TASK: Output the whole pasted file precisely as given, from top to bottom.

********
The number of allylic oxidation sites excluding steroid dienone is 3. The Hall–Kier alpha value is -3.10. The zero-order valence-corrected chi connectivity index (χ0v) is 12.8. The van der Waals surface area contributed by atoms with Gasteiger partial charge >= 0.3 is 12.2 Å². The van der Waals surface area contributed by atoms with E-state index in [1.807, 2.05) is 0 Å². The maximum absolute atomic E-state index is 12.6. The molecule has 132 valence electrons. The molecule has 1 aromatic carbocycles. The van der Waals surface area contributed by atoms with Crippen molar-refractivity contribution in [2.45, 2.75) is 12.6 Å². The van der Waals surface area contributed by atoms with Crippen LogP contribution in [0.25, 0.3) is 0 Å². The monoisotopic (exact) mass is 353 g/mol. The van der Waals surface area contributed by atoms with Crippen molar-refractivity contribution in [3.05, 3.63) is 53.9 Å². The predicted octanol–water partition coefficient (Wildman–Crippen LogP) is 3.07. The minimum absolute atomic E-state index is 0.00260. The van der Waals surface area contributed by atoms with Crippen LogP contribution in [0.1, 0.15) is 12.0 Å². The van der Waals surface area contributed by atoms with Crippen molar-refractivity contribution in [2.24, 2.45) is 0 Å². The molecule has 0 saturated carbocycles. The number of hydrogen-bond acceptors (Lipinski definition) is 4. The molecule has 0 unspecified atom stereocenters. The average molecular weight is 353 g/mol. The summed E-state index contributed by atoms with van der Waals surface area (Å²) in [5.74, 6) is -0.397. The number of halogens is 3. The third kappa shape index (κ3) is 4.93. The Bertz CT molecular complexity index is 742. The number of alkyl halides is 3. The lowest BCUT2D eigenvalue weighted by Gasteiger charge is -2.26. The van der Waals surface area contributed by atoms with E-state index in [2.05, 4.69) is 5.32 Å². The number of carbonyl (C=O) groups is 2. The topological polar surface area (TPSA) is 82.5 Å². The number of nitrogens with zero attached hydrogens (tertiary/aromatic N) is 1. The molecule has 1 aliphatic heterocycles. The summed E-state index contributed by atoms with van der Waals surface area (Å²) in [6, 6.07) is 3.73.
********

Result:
The number of allylic oxidation sites excluding steroid dienone is 3. The Hall–Kier alpha value is -3.10. The zero-order valence-corrected chi connectivity index (χ0v) is 12.8. The van der Waals surface area contributed by atoms with Gasteiger partial charge >= 0.3 is 12.2 Å². The van der Waals surface area contributed by atoms with E-state index in [1.807, 2.05) is 0 Å². The maximum absolute atomic E-state index is 12.6. The molecule has 132 valence electrons. The molecule has 1 aromatic carbocycles. The van der Waals surface area contributed by atoms with Crippen molar-refractivity contribution in [2.45, 2.75) is 12.6 Å². The van der Waals surface area contributed by atoms with Crippen LogP contribution in [0.25, 0.3) is 0 Å². The monoisotopic (exact) mass is 353 g/mol. The van der Waals surface area contributed by atoms with Crippen molar-refractivity contribution in [3.05, 3.63) is 53.9 Å². The predicted octanol–water partition coefficient (Wildman–Crippen LogP) is 3.07. The minimum absolute atomic E-state index is 0.00260. The van der Waals surface area contributed by atoms with Crippen LogP contribution in [0.1, 0.15) is 12.0 Å². The van der Waals surface area contributed by atoms with Crippen molar-refractivity contribution in [2.24, 2.45) is 0 Å². The molecule has 0 saturated carbocycles. The number of hydrogen-bond acceptors (Lipinski definition) is 4. The molecule has 0 unspecified atom stereocenters. The average molecular weight is 353 g/mol. The summed E-state index contributed by atoms with van der Waals surface area (Å²) in [5.74, 6) is -0.397. The number of halogens is 3. The third kappa shape index (κ3) is 4.93. The Bertz CT molecular complexity index is 742. The number of alkyl halides is 3. The lowest BCUT2D eigenvalue weighted by Gasteiger charge is -2.26. The van der Waals surface area contributed by atoms with E-state index in [2.05, 4.69) is 5.32 Å². The number of carbonyl (C=O) groups is 2. The topological polar surface area (TPSA) is 82.5 Å². The number of nitrogens with zero attached hydrogens (tertiary/aromatic N) is 1. The molecule has 1 aliphatic heterocycles. The summed E-state index contributed by atoms with van der Waals surface area (Å²) in [6, 6.07) is 3.73.